LOS ANGELES – Bellator featherweight Aaron Pico has lived his fighting career under the microscope from the moment he was hailed as one of the best prospects in the sport. And, after suffering back-to-back knockout losses this year, the 23-year-old says he’s taken a step back to take a step forward.
Pico (4-3 MMA, 4-3 BMMA) bounced back from a submission loss in his debut to reel off four first-round knockouts in a row as the hype started to build around him. But a first-round knockout loss to Henry Corrales, then a second-round finish at the hands of Adam Borics saw the Pico hype train hit the buffers in 2019.
And after he was omitted from the Bellator featherweight grand prix lineup, Pico has stepped back from the cage and instead put himself to work at his new MMA home of Jackson Wink MMA in Albuquerque, N.M., where he says he’s benefited from the time away from active competition.
“Obviously, after a fight you lose, you want to go right back in,” Pico told reporters, including MMA Junkie, on Tuesday at Dominance MMA media day. “But I think it was best for me to take some time off and really develop (and) let my body heal.
“I think it was the best for me, just so I can spend weeks with Greg and the other coaches there and really, really learn, rather than just jumping straight into fight camp. Because sometimes fight camp is different than actually out of fight camp.
“Out of camp you get to learn and try different things in training, so the time away from the cage was good for me, but now we should be looking for a fight soon and get back in the cage. I need it.”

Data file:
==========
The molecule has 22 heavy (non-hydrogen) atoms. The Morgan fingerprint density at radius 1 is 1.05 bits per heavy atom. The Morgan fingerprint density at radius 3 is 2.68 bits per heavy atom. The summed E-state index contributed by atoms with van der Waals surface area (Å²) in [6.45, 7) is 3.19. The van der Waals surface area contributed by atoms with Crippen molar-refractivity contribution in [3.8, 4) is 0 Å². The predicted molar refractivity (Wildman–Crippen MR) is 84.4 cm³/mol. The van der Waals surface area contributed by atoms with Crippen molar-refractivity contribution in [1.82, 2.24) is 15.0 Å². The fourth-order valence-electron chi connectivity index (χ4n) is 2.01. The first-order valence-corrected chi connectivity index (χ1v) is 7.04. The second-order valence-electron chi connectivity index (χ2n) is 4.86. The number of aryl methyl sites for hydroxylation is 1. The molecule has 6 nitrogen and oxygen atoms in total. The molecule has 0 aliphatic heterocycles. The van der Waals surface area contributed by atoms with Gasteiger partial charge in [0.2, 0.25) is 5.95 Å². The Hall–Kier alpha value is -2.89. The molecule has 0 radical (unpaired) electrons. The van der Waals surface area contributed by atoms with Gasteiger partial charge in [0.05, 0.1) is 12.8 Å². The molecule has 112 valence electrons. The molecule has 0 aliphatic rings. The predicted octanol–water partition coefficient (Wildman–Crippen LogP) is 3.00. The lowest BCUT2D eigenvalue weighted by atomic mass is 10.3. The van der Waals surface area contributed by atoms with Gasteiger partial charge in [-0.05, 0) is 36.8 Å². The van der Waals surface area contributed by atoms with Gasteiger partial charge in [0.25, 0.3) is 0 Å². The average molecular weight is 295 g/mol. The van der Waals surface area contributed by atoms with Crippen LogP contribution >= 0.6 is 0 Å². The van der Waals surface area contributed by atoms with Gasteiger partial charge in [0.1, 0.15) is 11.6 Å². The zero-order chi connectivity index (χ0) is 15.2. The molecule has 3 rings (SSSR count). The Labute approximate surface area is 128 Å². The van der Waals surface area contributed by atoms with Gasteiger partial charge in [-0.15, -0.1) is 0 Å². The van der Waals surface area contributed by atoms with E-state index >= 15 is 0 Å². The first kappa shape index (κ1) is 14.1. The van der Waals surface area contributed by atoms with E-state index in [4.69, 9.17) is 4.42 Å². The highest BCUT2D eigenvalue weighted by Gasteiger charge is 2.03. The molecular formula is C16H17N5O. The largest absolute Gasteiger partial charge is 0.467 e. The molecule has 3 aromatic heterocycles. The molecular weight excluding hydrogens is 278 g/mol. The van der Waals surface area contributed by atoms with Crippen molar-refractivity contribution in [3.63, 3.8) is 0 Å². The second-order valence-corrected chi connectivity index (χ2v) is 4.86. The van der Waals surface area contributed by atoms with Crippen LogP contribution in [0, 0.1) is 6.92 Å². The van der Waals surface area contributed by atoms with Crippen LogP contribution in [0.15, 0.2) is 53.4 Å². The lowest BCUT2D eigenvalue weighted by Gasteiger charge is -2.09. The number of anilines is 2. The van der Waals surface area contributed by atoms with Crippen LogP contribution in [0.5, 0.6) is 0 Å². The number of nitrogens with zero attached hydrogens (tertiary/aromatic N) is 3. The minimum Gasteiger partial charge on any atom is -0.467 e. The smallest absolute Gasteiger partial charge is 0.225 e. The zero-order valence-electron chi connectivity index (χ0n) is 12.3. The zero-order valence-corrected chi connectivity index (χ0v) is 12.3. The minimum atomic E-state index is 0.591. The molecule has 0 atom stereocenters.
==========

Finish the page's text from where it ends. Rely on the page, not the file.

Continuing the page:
Pico admitted he had mixed emotions after his name wasn’t included in the 16-man featherweight grand prix but, despite his competitive urges, he said being left out of the lineup was probably the best thing for his career development.
“Sometimes I’m like, ‘There’s a lot of guys that I feel like I can beat,’ but right now I’m enjoying my time not being in the tournament,” Pico said. “I don’t really have to worry about that stress or have to worry about anything other than just taking one fight at a time. So in a way, it kind of makes sense that I’m not in the tournament. Sometimes I go back and forth. Sometimes I wish I was, and then sometimes I’m like, ‘You know what? It’s a good thing I’m not.’ But I think overall it’s best that I’m sitting out the tournament, for sure.”
Instead of mixing it up with Bellator’s best 145 pounders in the tournament, Pico instead has been sharpening his skills at Jackson Wink, where he says he is benefiting hugely from the input received from coaches Greg Jackson, Mike Winkeljohn and Brandon Gibson.
“I feel really good being out in Albuquerque. I really, really enjoy it,” Pico said. “I love Greg Jackson, ‘Six-Gun’, Coach Wink, they’ve done a really good job of breaking things down for me.
“I’m really young in the game. I’ve got skills, but I need to slow it down a little bit and really learn a lot. I’m very fortunate (Greg) spends a lot of time with me, as do all of the coaches, so I feel really good being in Albuquerque, for sure.”
And after spending most of the summer in New Mexico improving his game, Pico says he’s ready to get one more fight in the books before the end of 2019 as he looks to head into the New Year with some momentum.
“It should be the end of November, beginning of December,” he said of his return. “We should know soon. So we’re just waiting on Bellator. I’m ready, and we’ll be back soon.”
When asked for his prediction for the featherweight grand prix, Pico had no doubt as he picked another of Bellator’s rising stars to claim the crown.
“A.J. McKee,” he said, without hesitation. “I feel he’ll win the tournament, hands down.”
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